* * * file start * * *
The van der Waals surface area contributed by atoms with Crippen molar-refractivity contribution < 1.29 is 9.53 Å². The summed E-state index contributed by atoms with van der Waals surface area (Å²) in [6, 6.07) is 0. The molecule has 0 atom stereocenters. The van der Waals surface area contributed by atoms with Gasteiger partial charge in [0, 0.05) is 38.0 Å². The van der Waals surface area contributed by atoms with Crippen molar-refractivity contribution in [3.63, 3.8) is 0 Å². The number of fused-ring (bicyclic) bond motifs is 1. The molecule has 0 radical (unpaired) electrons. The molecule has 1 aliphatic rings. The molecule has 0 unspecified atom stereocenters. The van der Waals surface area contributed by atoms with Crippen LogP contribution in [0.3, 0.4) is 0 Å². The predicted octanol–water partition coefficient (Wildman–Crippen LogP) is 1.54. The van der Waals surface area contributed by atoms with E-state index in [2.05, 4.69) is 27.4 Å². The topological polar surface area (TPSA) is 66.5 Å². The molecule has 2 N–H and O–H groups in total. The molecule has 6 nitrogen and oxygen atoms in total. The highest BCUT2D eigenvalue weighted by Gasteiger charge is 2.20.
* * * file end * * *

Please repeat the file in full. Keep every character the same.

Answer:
The van der Waals surface area contributed by atoms with Crippen molar-refractivity contribution < 1.29 is 9.53 Å². The summed E-state index contributed by atoms with van der Waals surface area (Å²) in [6, 6.07) is 0. The molecule has 0 atom stereocenters. The van der Waals surface area contributed by atoms with Gasteiger partial charge in [0, 0.05) is 38.0 Å². The van der Waals surface area contributed by atoms with Crippen molar-refractivity contribution in [3.63, 3.8) is 0 Å². The number of fused-ring (bicyclic) bond motifs is 1. The molecule has 0 radical (unpaired) electrons. The molecule has 1 aliphatic rings. The molecule has 0 unspecified atom stereocenters. The van der Waals surface area contributed by atoms with Crippen LogP contribution in [0.3, 0.4) is 0 Å². The predicted octanol–water partition coefficient (Wildman–Crippen LogP) is 1.54. The van der Waals surface area contributed by atoms with E-state index in [2.05, 4.69) is 27.4 Å². The topological polar surface area (TPSA) is 66.5 Å². The molecule has 2 N–H and O–H groups in total. The molecule has 6 nitrogen and oxygen atoms in total. The highest BCUT2D eigenvalue weighted by Gasteiger charge is 2.20.